That $100 million is a pittance compared to what’s been spent: The government has approved $38.6 billion in renewable energy loan guarantees thus far, and the unfinalized projects represent another $7.1 billion, according to the Department of Energy’s loan programs office. It’s also likely less than the federal government will save by the time the project comes to a close: the government isn’t going to have to pay out anything on its single biggest conditional guarantee, a partial guarantee of $1.93 billion it made to the First Solar’s Topaz solar plant project in California. To finalize a loan guarantee, a project must have broken ground by Sept. 30 -- they won’t.

But that doesn’t appear to be a problem with Nevada’s pending projects.

“We broke ground earlier in September, so there’s a fair amount of work going on out there now,” Solar Reserve CEO Kevin Smith said in a phone interview Monday morning. Solar Reserve is the company behind the Crescent Dunes project in Tonopah.

He stressed that the company hadn’t paced their construction schedule just to make the government’s deadline. “There’s a real winter in Tonopah, and we need to have the tower complete by winter,” he said. “It was really a scheduling requirement for the project, regardless of the Sept. 30 deadline.”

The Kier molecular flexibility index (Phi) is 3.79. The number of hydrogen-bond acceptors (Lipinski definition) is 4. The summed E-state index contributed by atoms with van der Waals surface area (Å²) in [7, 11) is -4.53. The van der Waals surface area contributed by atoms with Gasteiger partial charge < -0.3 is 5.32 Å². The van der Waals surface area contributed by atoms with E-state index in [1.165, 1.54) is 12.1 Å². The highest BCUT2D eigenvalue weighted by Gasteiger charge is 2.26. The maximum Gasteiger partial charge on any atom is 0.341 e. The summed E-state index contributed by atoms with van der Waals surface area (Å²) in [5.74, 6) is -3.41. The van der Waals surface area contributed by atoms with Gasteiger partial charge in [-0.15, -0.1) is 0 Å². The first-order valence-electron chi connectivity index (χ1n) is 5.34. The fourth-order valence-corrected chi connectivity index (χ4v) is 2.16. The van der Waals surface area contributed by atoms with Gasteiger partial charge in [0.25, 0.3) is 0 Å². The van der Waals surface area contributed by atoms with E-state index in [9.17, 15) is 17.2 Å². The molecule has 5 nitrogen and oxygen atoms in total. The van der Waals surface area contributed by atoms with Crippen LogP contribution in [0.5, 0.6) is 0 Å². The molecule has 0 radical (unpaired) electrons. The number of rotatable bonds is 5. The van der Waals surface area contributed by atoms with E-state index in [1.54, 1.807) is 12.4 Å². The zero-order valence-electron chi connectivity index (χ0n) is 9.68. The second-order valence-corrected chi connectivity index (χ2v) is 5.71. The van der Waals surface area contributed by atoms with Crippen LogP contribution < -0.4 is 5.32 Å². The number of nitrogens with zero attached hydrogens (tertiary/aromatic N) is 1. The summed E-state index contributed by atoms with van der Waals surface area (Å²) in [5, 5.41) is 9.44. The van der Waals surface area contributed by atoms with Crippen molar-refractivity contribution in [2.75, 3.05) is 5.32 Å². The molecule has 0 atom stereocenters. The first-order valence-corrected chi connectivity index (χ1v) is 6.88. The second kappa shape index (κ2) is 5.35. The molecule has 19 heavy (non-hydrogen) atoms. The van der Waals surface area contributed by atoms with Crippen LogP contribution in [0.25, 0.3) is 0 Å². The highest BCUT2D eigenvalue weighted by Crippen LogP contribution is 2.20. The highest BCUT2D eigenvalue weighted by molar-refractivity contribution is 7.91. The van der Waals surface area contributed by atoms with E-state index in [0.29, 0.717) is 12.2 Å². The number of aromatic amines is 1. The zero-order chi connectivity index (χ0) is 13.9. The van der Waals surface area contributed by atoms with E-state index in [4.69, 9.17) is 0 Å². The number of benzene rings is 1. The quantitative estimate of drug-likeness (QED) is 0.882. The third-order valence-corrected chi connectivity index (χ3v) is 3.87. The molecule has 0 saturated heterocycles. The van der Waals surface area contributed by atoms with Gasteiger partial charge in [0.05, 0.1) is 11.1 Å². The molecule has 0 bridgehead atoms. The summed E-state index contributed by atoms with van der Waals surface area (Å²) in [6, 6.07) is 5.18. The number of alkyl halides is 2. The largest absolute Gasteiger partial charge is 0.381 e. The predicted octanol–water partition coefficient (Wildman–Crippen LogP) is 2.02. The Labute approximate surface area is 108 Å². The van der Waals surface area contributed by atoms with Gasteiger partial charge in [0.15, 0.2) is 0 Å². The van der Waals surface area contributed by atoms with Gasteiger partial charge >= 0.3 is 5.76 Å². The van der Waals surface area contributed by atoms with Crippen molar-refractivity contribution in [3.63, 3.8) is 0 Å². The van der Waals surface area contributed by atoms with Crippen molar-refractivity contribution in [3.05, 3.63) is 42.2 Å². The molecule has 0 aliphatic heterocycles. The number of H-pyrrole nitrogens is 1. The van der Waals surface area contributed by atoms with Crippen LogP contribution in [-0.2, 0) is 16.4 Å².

While Smith wouldn’t comment on the status of his company’s loan guarantee application, he said there would be an announcement on that in the next couple of days.

A spokesman for SunEdison, which acquired the Fotowatio Renewable Venture project from the Spain-based company earlier this year, did not immediately return a request for comment.

Join the Discussion:

Check this out for a full explanation of our conversion to the LiveFyre commenting system and instructions on how to sign up for an account.

Full comments policy

Previous Discussion: 18 comments so far…

Comments are moderated by Las Vegas Sun editors. Our goal is not to limit the discussion, but rather to elevate it. Comments should be relevant and contain no abusive language. Comments that are off-topic, vulgar, profane or include personal attacks will be removed. Full comments policy. Additionally, we now display comments from trusted commenters by default. Those wishing to become a trusted commenter need to verify their identity or sign in with Facebook Connect to tie their Facebook account to their Las Vegas Sun account. For more on this change, read our story about how it works and why we did it.

Only trusted comments are displayed on this page. Untrusted comments have expired from this story.

  1. Does the 900 jobs include the temporary construction jobs?

    I belive it does but regardless $800,000,000 divided by 900 jobs = $888,888.89 per job!

    Please kill this plan!

  2. How does this affect the project(s) that the Sun is associated with?

  3. If solar power was a proven competative product it wouldn't need any fedral money. All any of these programs do is raise costs for the tax payer on both taxes and energy usage.